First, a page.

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Iliad (Hackett Classics) New Ed Edition

4.4 out of 5 stars 778 customer reviews
ISBN-13: 978-0872203525
ISBN-10: 0872203522
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Editorial Reviews

Amazon.com Review

So great is the impact of ancient Greek literature on Western culture that even people who have never read Homer's Iliad or The Odyssey know a lot about them. The Trojan Horse, Achilles' heel, the Sirens' call, Scylla and Charybdis--all have entered popular mythology, becoming metaphors for the less heroic situations we face in our own lives. Ever since these oral poems were committed to paper (probably in the 8th century B.C.E.), people have been translating them. The version of Iliad translated by Stanley Lombardo is a brave departure from previous translations; Lombardo attempts to adapt the text to the needs of readers rather than the listeners for whom the work was originally intended. To this end, he has streamlined the poem, removing many of the stock repetitions such as the infamous "rosy-fingered dawn," or rewriting them in ways dependent on their context. What emerges is a vivid, lively rendition of one of the world's great stories of men and war.

But classicists, beware: This Iliad has something of a '90s sensibility, from the cover art (a photograph of the D-Day Normandy landing) to Achilles' Rambo-like diction. It might well outrage the purists, but for those who remember their musty high-school reading of Homer's great epic with a barely suppressed yawn, Lombardo's energetic translation is just the version to change their minds. --This text refers to the Hardcover edition.

From Publishers Weekly

More than almost any other book, Homer's Iliad is meant to be spoken aloud, so it's a natural fit for audiobooks. With his fluid translation of ancient Greek into the rhythms of contemporary conversation, Lombardo has rendered the story of the final stretch of the Trojan War and its plethora of jealous, vengeful gods and warriors feasting, battling and endlessly speechifying, more boldly modern and recognizable than the remote marble tableaux conjured by most other versions. Lombardo's expert reading makes the tale's convolutions easy to follow despite its length, and though he doesn't always reach for the extremes one might expect (Achilles' crashing rage sometimes sounds like mere irritation, and soldiers faced with certain death can seem less than petrified), his voice does become mesmerizing. The interruptions between books, in which Sarandon reads synopses of the next, are jarring and unnecessary, since the synopses are printed in a handy booklet, along with a useful map and list of names and places. Similarly, while the thrumming cello and percussion theme that opens and closes each book sets the tone nicely, the electronic chords that sometimes accompany dreams, deaths or appearances of the gods are rather off-putting. Such quibbles notwithstanding, Lombardo's Iliad both sings to 21st century ears and holds true to Homer's original vision; the blind bard would be proud. Lombardo has also translated and narrated Homer's Odyssey for Parmenides.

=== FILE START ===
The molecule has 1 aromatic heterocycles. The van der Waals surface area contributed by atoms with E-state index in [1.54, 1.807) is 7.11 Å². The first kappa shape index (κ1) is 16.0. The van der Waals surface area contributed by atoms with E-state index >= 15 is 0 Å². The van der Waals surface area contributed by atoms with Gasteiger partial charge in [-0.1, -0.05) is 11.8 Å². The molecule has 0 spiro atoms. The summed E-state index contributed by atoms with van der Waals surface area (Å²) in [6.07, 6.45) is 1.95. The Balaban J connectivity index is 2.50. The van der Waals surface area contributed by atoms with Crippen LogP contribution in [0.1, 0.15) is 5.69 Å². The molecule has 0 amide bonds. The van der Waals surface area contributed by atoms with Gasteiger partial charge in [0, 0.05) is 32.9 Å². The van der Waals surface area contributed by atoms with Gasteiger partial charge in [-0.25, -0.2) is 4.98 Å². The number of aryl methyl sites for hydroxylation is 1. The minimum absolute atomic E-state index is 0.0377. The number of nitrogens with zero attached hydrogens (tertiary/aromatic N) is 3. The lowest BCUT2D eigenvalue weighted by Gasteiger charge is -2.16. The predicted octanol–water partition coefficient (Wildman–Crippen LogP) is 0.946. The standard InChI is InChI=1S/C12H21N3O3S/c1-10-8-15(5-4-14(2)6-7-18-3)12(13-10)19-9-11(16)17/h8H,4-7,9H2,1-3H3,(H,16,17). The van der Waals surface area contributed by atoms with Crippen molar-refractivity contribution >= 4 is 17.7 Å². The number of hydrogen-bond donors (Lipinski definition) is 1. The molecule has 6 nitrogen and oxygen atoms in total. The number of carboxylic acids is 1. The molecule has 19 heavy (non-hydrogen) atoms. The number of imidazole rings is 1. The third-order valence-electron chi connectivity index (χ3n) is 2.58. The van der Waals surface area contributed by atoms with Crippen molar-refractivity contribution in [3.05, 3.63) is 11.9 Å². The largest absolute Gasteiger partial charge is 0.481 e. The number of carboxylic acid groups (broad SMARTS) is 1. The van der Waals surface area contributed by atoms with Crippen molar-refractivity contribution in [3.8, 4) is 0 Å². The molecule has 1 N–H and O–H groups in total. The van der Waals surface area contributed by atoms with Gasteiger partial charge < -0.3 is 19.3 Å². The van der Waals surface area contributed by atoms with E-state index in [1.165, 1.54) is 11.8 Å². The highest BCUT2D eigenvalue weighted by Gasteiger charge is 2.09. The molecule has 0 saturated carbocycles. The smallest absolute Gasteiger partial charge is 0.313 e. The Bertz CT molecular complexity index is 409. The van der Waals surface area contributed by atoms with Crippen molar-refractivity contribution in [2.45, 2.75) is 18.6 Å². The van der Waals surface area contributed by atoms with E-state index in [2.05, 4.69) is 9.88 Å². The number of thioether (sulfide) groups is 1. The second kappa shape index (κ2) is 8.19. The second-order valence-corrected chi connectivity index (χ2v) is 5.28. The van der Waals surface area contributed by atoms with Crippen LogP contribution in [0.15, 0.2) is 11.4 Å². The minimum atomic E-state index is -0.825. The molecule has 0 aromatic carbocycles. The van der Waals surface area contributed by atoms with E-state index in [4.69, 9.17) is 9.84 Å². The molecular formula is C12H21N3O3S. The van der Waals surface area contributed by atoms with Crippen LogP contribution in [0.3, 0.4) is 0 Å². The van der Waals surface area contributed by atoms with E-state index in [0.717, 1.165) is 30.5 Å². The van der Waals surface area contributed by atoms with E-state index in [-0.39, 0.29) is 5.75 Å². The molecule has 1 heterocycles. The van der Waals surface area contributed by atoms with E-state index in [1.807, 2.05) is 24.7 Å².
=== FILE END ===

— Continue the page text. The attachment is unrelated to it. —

Copyright © Reed Business Information, a division of Reed Elsevier Inc. All rights reserved. --This text refers to the Audio CD edition.
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Product Details

  • Series: Hackett Classics
  • Paperback: 574 pages
  • Publisher: Hackett Publishing; New Ed edition (March 12, 1997)